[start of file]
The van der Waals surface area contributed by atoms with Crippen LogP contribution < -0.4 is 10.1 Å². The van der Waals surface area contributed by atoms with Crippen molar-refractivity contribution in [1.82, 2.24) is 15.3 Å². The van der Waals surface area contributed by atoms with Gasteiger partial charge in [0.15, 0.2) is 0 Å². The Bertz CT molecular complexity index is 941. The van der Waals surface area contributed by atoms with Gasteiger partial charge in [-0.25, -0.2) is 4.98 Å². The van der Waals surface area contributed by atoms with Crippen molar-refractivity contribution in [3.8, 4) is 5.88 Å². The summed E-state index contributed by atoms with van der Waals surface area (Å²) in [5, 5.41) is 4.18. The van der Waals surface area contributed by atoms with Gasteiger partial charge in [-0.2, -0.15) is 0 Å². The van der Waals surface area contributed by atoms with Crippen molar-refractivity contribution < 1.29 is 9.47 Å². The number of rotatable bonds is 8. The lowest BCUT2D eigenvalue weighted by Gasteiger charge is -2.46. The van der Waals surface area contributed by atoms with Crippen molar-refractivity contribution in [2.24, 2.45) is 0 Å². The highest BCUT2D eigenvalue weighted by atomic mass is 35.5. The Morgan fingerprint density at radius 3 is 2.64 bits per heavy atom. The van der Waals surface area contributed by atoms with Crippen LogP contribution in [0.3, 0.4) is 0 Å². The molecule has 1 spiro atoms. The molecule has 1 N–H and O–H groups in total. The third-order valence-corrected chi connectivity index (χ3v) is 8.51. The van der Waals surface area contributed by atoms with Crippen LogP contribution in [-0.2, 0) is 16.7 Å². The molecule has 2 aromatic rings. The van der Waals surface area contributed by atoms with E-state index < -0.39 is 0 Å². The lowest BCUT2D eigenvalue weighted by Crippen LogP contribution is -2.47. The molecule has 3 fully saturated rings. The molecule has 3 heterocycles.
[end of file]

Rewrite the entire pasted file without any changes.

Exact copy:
The van der Waals surface area contributed by atoms with Crippen LogP contribution < -0.4 is 10.1 Å². The van der Waals surface area contributed by atoms with Crippen molar-refractivity contribution in [1.82, 2.24) is 15.3 Å². The van der Waals surface area contributed by atoms with Gasteiger partial charge in [0.15, 0.2) is 0 Å². The Bertz CT molecular complexity index is 941. The van der Waals surface area contributed by atoms with Gasteiger partial charge in [-0.25, -0.2) is 4.98 Å². The van der Waals surface area contributed by atoms with Crippen molar-refractivity contribution in [3.8, 4) is 5.88 Å². The summed E-state index contributed by atoms with van der Waals surface area (Å²) in [5, 5.41) is 4.18. The van der Waals surface area contributed by atoms with Gasteiger partial charge in [-0.2, -0.15) is 0 Å². The van der Waals surface area contributed by atoms with Crippen molar-refractivity contribution < 1.29 is 9.47 Å². The number of rotatable bonds is 8. The lowest BCUT2D eigenvalue weighted by Gasteiger charge is -2.46. The van der Waals surface area contributed by atoms with Crippen molar-refractivity contribution in [2.24, 2.45) is 0 Å². The highest BCUT2D eigenvalue weighted by atomic mass is 35.5. The Morgan fingerprint density at radius 3 is 2.64 bits per heavy atom. The van der Waals surface area contributed by atoms with Crippen LogP contribution in [0.3, 0.4) is 0 Å². The molecule has 1 spiro atoms. The molecule has 1 N–H and O–H groups in total. The third-order valence-corrected chi connectivity index (χ3v) is 8.51. The van der Waals surface area contributed by atoms with Crippen LogP contribution in [-0.2, 0) is 16.7 Å². The molecule has 2 aromatic rings. The van der Waals surface area contributed by atoms with E-state index < -0.39 is 0 Å². The lowest BCUT2D eigenvalue weighted by Crippen LogP contribution is -2.47. The molecule has 3 fully saturated rings. The molecule has 3 heterocycles.